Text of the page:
With the unemployment rate for tech workers below 4% nationally, there's growing competition for IT talent. Lately, some of the demand for tech candidates is coming from outside the IT department. Who's behind it? Marketing.
Marketing departments are recruiting their own tech workers to deploy and manage new apps and systems, says Michael Kirven, founder and CEO of technology staffing firm Mondo. "They're building their own teams, which is accelerating the hiring in large corporations, which is driving up salaries."
Kirven is generally optimistic about tech hiring, which he expects to accelerate in the second half of 2013, in part because of marketing's growing involvement. (See related story: 6 highest/lowest paid IT jobs)
"We're seeing a tremendous amount of activity on the marketing side. Every single day we get requests from marketing folks" who are starting to build their own technology teams within the chief marketing officer's (CMO) organization, Kirven says. "Probably 30% of our revenue now comes from the marketing side of the house. It was probably 5% just 3 years ago."
[[2013 JOB WATCH: Top 11 metro areas for tech jobs]]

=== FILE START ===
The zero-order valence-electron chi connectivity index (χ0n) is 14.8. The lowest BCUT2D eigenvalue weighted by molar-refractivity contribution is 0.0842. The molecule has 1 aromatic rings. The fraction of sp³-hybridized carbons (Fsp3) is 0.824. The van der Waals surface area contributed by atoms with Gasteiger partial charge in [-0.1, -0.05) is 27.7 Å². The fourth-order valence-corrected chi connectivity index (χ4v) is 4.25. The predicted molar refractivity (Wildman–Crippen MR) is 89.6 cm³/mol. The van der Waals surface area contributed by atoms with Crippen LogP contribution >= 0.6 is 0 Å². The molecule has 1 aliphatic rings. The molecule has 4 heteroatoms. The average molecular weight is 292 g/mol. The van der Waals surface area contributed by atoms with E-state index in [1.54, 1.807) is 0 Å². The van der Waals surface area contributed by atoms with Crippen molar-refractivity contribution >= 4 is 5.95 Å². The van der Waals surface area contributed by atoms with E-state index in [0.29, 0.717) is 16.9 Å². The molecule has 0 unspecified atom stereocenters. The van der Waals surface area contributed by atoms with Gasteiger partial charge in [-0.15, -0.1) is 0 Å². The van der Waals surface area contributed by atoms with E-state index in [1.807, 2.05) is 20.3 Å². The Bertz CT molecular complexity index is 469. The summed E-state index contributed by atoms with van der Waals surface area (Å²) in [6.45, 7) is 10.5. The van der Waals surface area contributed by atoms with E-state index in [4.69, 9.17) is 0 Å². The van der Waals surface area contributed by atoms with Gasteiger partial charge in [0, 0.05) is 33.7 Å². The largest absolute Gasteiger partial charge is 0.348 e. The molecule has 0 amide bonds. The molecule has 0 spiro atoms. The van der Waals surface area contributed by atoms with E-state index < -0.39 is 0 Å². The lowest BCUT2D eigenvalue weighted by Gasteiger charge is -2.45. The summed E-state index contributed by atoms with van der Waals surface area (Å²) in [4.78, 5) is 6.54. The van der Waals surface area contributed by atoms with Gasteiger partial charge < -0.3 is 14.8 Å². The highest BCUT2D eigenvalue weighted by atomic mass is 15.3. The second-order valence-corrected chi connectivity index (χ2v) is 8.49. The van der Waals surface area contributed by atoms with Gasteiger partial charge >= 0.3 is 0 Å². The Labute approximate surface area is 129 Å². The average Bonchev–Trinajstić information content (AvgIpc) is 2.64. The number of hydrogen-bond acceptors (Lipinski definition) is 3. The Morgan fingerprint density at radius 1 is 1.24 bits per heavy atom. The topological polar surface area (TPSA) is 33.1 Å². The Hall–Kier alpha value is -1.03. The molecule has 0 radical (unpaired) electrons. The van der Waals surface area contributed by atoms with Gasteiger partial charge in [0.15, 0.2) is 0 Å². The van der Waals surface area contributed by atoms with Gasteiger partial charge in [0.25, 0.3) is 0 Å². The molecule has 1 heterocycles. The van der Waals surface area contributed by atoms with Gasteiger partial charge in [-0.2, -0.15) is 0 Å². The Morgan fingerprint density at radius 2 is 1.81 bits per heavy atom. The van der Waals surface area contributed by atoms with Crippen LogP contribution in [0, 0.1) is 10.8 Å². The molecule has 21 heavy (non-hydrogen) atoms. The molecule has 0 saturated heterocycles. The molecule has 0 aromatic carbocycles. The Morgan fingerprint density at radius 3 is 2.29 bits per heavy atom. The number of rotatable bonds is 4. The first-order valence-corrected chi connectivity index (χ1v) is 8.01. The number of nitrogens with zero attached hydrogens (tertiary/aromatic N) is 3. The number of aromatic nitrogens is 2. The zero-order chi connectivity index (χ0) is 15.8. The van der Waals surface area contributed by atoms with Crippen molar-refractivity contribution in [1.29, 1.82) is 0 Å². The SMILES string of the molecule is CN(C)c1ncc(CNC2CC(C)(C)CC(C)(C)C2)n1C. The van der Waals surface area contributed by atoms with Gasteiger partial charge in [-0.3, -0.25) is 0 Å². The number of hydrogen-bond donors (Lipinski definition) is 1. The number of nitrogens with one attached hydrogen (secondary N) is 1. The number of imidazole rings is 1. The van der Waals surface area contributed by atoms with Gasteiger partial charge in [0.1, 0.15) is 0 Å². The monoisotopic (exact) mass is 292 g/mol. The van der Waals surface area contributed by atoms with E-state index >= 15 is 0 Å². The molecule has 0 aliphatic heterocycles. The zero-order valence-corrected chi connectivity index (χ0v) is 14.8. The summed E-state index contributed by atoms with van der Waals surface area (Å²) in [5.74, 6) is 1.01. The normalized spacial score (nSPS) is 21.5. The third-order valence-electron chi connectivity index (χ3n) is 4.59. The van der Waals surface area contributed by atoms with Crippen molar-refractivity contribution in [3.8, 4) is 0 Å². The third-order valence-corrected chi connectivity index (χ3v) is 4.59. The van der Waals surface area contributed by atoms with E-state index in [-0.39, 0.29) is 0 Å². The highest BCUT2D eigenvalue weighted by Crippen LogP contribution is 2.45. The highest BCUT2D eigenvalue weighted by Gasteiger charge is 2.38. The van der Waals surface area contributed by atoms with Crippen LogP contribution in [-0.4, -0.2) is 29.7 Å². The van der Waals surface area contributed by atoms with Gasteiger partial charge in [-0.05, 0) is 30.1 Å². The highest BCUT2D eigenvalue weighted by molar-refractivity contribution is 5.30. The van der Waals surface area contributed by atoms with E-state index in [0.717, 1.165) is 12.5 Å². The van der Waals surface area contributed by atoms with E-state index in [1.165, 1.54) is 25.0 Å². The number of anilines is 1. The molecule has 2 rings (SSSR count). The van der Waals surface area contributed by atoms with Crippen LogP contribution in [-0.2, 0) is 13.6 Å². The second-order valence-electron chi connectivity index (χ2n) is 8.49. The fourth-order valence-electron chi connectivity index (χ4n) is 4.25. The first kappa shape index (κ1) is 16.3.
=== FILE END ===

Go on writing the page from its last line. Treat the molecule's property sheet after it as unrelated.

One reason marketing executives are taking IT hiring matters into their own hands is because CIO-led tech departments are plenty busy with core IT responsibilities and might not be as responsive to new marketing initiatives as the CMO team would like, Kirven says. Having in-house tech talent can help marketing departments deploy new tools at the fast pace they'd prefer. "The sense of urgency of a CMO is different from the sense of urgency of a CIO," Kirven says.
The skills needed in marketing departments differ, too, from the skills sought by traditional IT departments.
The vast majority of new technologies that are getting implemented in marketing are cloud-based, so the skills being sought are related to those initiatives, Kirven says. At the top of marketing's list of sought-after hires are business analysts, user interface experts, data analysts, and project managers.
"They're not looking for traditional Java or .Net programmers because they're not building software," Kirven says. "They want people who understand how to model and interpret data, more of a business analyst hybrid with technical brains and business skills."
The surge of hiring coming from marketing is adding to an already tight IT labor market, which could translate into higher compensation for IT pros with hot skills.
"We're seeing a massive amount of investment going in [marketing departments], and that's causing rates to go up across the board. It's much more competitive," Kirven says.
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